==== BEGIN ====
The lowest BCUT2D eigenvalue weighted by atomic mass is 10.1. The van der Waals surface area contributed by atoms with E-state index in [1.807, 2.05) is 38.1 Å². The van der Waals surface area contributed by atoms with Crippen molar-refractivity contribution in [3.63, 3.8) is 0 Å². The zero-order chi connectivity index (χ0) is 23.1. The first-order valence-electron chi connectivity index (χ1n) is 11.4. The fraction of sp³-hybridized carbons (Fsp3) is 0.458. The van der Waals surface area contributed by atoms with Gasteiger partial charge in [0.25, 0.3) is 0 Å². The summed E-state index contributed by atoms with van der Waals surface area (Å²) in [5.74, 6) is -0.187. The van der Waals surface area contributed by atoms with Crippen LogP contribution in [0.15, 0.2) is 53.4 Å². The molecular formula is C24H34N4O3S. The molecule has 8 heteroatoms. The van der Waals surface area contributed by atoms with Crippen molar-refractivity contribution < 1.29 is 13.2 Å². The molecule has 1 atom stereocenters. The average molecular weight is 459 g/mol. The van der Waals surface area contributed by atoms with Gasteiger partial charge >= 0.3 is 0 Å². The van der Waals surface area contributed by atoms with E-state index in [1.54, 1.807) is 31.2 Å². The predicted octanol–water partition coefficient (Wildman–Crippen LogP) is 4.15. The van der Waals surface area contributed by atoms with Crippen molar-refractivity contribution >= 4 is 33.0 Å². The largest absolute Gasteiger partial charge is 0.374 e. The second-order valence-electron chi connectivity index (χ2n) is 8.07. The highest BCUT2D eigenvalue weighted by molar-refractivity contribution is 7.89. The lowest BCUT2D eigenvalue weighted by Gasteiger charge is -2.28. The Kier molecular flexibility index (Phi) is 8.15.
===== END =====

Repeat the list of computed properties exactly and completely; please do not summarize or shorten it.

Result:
The lowest BCUT2D eigenvalue weighted by atomic mass is 10.1. The van der Waals surface area contributed by atoms with E-state index in [1.807, 2.05) is 38.1 Å². The van der Waals surface area contributed by atoms with Crippen molar-refractivity contribution in [3.63, 3.8) is 0 Å². The zero-order chi connectivity index (χ0) is 23.1. The first-order valence-electron chi connectivity index (χ1n) is 11.4. The fraction of sp³-hybridized carbons (Fsp3) is 0.458. The van der Waals surface area contributed by atoms with Gasteiger partial charge in [0.25, 0.3) is 0 Å². The summed E-state index contributed by atoms with van der Waals surface area (Å²) in [5.74, 6) is -0.187. The van der Waals surface area contributed by atoms with Crippen LogP contribution in [0.15, 0.2) is 53.4 Å². The molecular formula is C24H34N4O3S. The molecule has 8 heteroatoms. The van der Waals surface area contributed by atoms with Crippen molar-refractivity contribution < 1.29 is 13.2 Å². The molecule has 1 atom stereocenters. The average molecular weight is 459 g/mol. The van der Waals surface area contributed by atoms with Gasteiger partial charge >= 0.3 is 0 Å². The van der Waals surface area contributed by atoms with E-state index in [1.54, 1.807) is 31.2 Å². The predicted octanol–water partition coefficient (Wildman–Crippen LogP) is 4.15. The van der Waals surface area contributed by atoms with Crippen molar-refractivity contribution >= 4 is 33.0 Å². The largest absolute Gasteiger partial charge is 0.374 e. The second-order valence-electron chi connectivity index (χ2n) is 8.07. The highest BCUT2D eigenvalue weighted by molar-refractivity contribution is 7.89. The lowest BCUT2D eigenvalue weighted by Gasteiger charge is -2.28. The Kier molecular flexibility index (Phi) is 8.15.